As technology advances more and more, we are now faced with more than 4 decades of truly digital heritage, heritage that even now is often misunderstood and ignored. Things such as web video, music, Software (Video games, office tools, etc.), Digital illustration, 3D models, Flash animations and interactive, multimedia… things (i hesitate to call them videos, and i truly cant think of a word that properly describes them), are part of our cultural heritage now and are in true danger of being lost forever. But before we go into why they are in danger, we must first make a case for the preservation of these things.
The easiest argument can be made for anything that is indisputably considered art: music, web video and digital illustration, and in some cases the argument can be made that they can be simply printed out or moved to some other format (e.g. cd, vynil, tape, amongst other methods) however are these the original works? Or are they merely second stage signs of a digital representation as Baudrillard might categorize them in Simulation and Simulacra? ( of course the argument can be made that these works themselves are by themselves a fourth stage sign and therefore the point is irrelevant)However regardless of the method, a conservation effort is sure to be made. The problem then arises when we are faced with those things that are considered mundane or irrelevant. Should we preserve windows 3.1, DOS, Mac Os 9? These things lack the immediately apparent necessity of being preserved for posterity, however can we not argue that windows 3.1 is as important and worthy of a museum space as a set of 15th century woodworker’s tools? The world was build upon this modest piece of software, just as generations of designs, buildings, animations and films were created on Mac Os 9.
Just as important is the need of preserving digital information and entertainment such as multimedia projects and video games. Entire generations have been brought up on these 100% ethereal products, and they are the most problematic. Why? Because for the first time in history (as far as I know) a piece of cultural heritage depends on a very specific artifact to function. Computer technology moves at an amazing speed and software and file formats become obsolete in a matter of years, and some of these products can not be used in modern computers. Windows 3.1 can not be installed in a contemporary computer, neither can the original office or even a game made in 1997. So what do we do? This is the problem I think museums have to address now, before these things become lost.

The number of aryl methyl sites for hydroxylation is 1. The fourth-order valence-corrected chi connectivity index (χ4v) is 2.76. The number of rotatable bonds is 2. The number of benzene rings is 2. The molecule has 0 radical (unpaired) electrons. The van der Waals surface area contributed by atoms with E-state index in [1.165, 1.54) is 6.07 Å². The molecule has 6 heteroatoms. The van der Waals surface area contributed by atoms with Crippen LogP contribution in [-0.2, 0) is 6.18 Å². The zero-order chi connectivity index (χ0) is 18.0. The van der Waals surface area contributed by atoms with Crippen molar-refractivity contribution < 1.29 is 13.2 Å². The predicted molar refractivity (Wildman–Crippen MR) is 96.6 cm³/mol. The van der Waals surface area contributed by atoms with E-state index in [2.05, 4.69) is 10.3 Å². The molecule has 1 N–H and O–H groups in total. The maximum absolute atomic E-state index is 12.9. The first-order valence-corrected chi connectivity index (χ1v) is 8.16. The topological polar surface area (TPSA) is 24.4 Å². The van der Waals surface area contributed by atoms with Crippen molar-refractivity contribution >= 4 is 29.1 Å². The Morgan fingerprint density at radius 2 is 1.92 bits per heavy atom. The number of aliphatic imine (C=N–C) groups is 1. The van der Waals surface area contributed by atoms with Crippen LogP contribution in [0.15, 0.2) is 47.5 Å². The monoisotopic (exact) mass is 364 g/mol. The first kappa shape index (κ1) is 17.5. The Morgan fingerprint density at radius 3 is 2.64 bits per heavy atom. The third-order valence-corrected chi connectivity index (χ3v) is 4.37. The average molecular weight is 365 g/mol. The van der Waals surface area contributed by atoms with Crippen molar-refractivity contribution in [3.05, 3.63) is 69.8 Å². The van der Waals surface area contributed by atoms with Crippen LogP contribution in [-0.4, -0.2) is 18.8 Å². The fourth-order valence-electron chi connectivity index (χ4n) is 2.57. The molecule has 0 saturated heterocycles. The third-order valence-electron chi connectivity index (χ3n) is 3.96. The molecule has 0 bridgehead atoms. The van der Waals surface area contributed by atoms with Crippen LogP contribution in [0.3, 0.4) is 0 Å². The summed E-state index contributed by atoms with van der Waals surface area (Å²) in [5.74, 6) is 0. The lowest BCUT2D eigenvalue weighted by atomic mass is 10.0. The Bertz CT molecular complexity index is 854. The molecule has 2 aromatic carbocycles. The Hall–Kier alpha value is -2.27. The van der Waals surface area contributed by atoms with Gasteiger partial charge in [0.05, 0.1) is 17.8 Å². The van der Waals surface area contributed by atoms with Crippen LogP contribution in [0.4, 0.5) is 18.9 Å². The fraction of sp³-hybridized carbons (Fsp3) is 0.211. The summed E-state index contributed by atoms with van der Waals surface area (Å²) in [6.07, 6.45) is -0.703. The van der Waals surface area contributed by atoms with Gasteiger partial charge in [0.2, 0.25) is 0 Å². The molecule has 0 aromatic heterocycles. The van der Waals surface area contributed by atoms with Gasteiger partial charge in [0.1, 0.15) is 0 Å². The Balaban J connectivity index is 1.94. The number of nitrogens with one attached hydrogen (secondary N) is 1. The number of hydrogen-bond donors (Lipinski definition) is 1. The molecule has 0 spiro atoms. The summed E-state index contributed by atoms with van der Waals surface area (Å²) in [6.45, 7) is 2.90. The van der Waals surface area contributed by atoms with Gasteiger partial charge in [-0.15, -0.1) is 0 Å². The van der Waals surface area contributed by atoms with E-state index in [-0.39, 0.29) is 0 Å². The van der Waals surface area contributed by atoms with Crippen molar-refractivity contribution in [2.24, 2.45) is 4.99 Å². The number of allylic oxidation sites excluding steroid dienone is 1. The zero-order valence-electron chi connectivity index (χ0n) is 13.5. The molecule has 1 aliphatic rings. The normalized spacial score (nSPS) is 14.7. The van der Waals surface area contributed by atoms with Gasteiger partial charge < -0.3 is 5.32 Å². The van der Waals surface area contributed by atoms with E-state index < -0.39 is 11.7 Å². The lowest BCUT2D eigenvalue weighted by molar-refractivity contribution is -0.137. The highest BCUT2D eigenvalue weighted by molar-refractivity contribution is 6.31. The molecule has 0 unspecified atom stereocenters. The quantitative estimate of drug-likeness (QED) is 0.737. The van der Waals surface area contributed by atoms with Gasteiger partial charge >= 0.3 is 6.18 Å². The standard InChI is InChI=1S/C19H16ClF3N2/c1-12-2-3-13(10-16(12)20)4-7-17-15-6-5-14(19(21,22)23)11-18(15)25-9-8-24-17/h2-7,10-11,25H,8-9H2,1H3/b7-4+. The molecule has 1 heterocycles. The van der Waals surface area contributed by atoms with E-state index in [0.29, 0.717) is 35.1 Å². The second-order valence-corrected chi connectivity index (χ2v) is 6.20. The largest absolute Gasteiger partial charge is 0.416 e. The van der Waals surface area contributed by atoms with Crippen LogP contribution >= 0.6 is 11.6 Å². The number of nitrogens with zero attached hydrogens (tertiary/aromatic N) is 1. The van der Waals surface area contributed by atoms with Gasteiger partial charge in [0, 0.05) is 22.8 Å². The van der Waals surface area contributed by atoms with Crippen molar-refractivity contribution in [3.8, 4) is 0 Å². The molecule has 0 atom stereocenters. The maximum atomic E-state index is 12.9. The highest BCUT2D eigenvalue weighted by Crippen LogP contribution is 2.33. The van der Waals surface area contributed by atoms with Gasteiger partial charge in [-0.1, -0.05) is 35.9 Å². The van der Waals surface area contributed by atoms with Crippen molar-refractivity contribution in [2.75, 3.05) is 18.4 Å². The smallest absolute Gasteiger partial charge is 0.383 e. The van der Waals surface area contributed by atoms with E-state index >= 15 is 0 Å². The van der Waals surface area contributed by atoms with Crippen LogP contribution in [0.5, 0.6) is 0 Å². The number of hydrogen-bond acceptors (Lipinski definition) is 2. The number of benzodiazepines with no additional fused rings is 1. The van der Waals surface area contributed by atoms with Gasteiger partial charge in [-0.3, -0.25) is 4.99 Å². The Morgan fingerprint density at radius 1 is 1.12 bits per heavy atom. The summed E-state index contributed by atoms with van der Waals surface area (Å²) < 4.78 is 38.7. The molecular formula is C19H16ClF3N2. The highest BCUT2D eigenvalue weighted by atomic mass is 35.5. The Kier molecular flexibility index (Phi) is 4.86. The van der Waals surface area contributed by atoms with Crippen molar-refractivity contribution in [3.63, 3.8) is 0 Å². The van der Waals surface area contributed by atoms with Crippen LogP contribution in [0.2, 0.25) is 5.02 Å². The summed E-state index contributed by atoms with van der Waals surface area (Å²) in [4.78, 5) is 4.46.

The digital conundrum
Digital media has given us the ability to create unlimited copies of things, often without fidelity loss, but at the same time blinded us to the volatility of these copies. The U.S. Library of Congress tells us the following: 1. Media durability Computer storage media devices vary in how long they last. The quality and construction of individual media items differ widely. The following estimates for media life are approximate; a specific item can easily last longer–or fail much sooner. 2. Media usage, storage and handling People have a direct impact on the longevity of storage media:
- The more often media are handled and used, the greater the chance they will fail; careful handling can extend media life, rough handling has the opposite effect.
- Stable and moderate temperature and humidity, along with protection from harmful elements (such as sun and salt) helps keep media alive.
- Good-quality readers and other hardware media connections are beneficial; poor connections can kill media quickly.
- Media that are not labeled or safely stored can be lost or accidently thrown away.
- Fires, floods and other disasters are very bad for media!
3. Media obsolescence Computer technology changes very quickly. Commonly used storage media can become obsolete within a few years. Current and future computers may not:
- Have drives that can read older media.
- Have hardware connections that can attach to older media (or media drives).
- Have device drivers that can recognize older media hardware.
- Have software that can read older files on media
As we can see this introduces a lot of time consuming processes that rise costs and require trained professionals. Adding to this, short-sighted anti-piracy laws have made it difficult if not plainly illegal to circumvent Digital Rights Management locks and emulation of software. And it is in the emulation of software and DMR circumvention where the answer to all these problems lies and why it is so frustrating to attempt to . While windows 3.1 can not be run in a current computer, and it has been effectively been abandoned by Microsoft, yet under current legislation in the US generating a fake cd key so as to be able to run the software in an emulator is effectively illegal for a museum. And it gets worse, emulation is neither cheap nor 100% efficient yet the alternative is total obliteration, so what are the current options: in some cases nothing except keep a pirated copy and hope for legislation to finally recognize the need to preserve this heritage, in others is hope the publisher is still around (highly unlikely when just this year 20 videogame studios have been lost, and their properties might lie in a legal limbo for decades) and request their support. This situation obviously has to change, and museums across the world should ask for revised fair use provisions or at least an exemption on such laws as to allow the preservation of our cultural heritage.